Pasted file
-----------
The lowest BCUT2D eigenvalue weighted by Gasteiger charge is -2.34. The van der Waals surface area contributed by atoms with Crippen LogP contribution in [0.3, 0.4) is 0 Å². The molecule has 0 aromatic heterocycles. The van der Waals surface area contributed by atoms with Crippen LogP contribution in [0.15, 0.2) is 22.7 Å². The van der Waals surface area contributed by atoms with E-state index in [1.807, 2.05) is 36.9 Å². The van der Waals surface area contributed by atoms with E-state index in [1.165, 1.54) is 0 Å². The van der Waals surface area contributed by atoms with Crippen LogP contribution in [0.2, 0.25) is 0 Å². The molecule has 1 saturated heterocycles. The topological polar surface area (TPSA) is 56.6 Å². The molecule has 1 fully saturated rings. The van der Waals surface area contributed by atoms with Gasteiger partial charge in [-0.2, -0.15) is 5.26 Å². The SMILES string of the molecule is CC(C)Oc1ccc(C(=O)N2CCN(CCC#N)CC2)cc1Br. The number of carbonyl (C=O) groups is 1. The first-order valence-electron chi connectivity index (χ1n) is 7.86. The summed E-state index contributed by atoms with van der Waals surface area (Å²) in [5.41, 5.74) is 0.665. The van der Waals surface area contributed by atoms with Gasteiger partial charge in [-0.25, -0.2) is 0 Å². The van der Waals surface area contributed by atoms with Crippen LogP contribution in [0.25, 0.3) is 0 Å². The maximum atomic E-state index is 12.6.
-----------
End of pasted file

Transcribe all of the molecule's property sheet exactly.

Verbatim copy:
The lowest BCUT2D eigenvalue weighted by Gasteiger charge is -2.34. The van der Waals surface area contributed by atoms with Crippen LogP contribution in [0.3, 0.4) is 0 Å². The molecule has 0 aromatic heterocycles. The van der Waals surface area contributed by atoms with Crippen LogP contribution in [0.15, 0.2) is 22.7 Å². The van der Waals surface area contributed by atoms with E-state index in [1.807, 2.05) is 36.9 Å². The van der Waals surface area contributed by atoms with E-state index in [1.165, 1.54) is 0 Å². The van der Waals surface area contributed by atoms with Crippen LogP contribution in [0.2, 0.25) is 0 Å². The molecule has 1 saturated heterocycles. The topological polar surface area (TPSA) is 56.6 Å². The molecule has 1 fully saturated rings. The van der Waals surface area contributed by atoms with Gasteiger partial charge in [-0.2, -0.15) is 5.26 Å². The SMILES string of the molecule is CC(C)Oc1ccc(C(=O)N2CCN(CCC#N)CC2)cc1Br. The number of carbonyl (C=O) groups is 1. The first-order valence-electron chi connectivity index (χ1n) is 7.86. The summed E-state index contributed by atoms with van der Waals surface area (Å²) in [5.41, 5.74) is 0.665. The van der Waals surface area contributed by atoms with Gasteiger partial charge in [-0.25, -0.2) is 0 Å². The van der Waals surface area contributed by atoms with Crippen LogP contribution in [0.25, 0.3) is 0 Å². The maximum atomic E-state index is 12.6.